More than a dozen Michigan lawmakers support a resolution in the state’s House of Representatives pressuring fast-food chains like McDonald’s to eliminate “gender-classified” toys from their children’s meals.
State Rep. Leslie Love, D-Detroit, who introduced House Resolution No. 49 on Wednesday, told The Daily Signal in a phone interview that the purpose of her resolution is to stop fast-food chains from reinforcing gender stereotypes.
“I would visit fast-food restaurants and when you go through the drive-thru they always ask if you want a girl’s toy or a boy’s toy, which was really annoying. Just offer people a toy … and move on with it,” she said. “How do we get caught up in gender identity with a toy?”
“We’re telling them [children] in advance … that this toy equals a boy and this toy equals a girl,” Love said. “We’re setting up this prejudice in our children unconsciously, unknowingly. It has become so ingrained that this dysfunction is almost normal.”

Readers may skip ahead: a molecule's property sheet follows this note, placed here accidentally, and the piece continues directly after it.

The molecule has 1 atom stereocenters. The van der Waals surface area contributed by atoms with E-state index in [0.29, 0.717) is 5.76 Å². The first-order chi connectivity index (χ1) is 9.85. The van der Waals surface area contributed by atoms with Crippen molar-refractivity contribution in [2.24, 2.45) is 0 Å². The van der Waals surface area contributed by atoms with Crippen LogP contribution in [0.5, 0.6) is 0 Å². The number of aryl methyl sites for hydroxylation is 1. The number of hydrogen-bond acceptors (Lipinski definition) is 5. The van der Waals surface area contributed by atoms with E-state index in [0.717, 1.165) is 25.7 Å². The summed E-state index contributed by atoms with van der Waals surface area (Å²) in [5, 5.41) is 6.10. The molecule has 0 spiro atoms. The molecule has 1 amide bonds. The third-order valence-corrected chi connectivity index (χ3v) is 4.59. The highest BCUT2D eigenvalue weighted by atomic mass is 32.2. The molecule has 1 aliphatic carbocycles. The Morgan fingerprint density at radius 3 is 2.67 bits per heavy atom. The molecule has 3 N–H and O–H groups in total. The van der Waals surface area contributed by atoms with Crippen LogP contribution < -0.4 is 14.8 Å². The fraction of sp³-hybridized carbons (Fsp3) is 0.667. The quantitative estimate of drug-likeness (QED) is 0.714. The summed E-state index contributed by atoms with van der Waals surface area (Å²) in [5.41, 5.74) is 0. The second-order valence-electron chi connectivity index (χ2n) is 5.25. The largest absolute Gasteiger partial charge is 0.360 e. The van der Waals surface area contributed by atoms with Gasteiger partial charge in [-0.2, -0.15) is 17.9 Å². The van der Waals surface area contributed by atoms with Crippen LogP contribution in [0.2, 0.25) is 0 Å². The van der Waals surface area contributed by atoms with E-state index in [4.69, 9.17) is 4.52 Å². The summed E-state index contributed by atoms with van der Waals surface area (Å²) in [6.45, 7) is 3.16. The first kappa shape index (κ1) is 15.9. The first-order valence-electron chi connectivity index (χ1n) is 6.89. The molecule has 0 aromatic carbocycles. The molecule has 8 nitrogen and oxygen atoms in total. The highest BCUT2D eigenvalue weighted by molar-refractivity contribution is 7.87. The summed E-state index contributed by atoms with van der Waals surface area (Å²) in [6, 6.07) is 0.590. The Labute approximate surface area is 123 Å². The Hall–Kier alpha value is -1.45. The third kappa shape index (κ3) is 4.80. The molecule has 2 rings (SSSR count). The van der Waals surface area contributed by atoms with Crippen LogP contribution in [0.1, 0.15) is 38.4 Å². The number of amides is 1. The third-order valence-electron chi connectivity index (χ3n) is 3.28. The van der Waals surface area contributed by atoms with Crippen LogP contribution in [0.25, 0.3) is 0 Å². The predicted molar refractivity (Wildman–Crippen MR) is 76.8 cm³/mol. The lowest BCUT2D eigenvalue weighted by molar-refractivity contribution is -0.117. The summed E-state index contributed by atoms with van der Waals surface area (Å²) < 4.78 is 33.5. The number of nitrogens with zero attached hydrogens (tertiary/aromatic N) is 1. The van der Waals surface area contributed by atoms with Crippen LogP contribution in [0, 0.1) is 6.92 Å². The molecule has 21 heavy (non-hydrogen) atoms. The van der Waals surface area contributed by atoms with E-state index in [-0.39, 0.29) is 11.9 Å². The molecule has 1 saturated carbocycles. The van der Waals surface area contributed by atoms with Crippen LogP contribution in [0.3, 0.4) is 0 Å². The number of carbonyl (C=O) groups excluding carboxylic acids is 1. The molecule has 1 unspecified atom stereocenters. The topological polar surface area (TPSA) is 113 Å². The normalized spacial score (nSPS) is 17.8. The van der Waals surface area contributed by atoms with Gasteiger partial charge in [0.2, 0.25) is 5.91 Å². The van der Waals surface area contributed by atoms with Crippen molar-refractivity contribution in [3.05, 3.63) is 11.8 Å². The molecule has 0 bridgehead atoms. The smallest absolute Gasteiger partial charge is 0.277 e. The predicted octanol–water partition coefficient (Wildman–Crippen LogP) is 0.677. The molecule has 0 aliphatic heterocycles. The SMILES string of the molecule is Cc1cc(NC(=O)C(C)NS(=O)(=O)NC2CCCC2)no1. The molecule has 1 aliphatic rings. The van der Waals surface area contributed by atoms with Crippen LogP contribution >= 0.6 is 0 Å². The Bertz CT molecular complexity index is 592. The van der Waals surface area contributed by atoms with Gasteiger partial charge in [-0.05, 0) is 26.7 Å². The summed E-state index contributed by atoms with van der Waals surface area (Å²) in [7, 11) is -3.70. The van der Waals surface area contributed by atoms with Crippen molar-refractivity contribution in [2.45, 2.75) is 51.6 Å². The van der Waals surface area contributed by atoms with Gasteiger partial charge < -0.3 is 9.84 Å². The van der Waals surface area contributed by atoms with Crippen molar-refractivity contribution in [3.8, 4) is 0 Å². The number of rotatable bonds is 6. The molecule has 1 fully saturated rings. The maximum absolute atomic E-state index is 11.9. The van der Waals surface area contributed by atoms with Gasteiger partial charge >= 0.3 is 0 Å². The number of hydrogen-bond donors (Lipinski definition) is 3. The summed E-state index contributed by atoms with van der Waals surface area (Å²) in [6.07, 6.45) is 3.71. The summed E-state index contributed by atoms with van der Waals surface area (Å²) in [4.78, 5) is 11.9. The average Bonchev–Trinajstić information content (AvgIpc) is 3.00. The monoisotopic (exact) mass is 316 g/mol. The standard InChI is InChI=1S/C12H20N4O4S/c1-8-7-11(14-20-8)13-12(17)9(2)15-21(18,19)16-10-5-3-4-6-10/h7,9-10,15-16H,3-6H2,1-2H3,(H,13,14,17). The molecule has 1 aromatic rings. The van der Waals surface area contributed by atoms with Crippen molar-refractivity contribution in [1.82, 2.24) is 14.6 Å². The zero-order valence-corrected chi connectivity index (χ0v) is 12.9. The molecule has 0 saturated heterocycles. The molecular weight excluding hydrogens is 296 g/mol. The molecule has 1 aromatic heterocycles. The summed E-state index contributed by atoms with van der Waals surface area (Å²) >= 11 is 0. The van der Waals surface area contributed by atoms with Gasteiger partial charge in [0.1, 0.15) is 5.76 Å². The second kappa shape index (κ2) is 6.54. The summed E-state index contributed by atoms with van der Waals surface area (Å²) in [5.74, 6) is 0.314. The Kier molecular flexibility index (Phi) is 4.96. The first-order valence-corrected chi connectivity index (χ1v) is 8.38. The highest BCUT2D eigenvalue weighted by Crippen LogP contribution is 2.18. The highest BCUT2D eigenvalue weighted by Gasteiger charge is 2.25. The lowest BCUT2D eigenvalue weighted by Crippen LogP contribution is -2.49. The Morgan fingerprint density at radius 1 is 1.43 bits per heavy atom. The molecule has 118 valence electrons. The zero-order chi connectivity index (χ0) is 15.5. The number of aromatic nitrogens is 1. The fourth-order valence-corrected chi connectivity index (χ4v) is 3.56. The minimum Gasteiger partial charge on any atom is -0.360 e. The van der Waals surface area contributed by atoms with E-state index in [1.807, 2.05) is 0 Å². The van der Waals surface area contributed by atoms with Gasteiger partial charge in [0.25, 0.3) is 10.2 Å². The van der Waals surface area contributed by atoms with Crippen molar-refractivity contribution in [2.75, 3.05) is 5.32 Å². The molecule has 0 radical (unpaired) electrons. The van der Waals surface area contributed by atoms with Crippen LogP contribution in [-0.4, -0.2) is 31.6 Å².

The resolution states, “If a customer desires a toy, it should be one of his or her choice without classification by gender. Customers should simply be offered the choice of toy.” Lawmakers even included a written example of how to offer the toy: “Would you like a Transformer or a My Little Pony?”
It goes on to list the negative effects of offering gender-codified fast-food toys—including damage to the imagination and aspirations of children—which it says “numerous studies have highlighted,” warning:
This is a significant issue as billions of these meals are sold every year and this practice can influence and limit children’s imaginations and interests by promoting some toys as only suitable for girls and others only for boys.
“Boys are more likely to play with toys that develop spatial intelligence and reasoning than girls,” the resolution continues, citing a 2015 study by Association for Psychological Science. “These skills are especially important for success in academic and professional domains, including science, technology, engineering, and math (STEM).”
But not everyone sees the issue as a legislative priority in the state: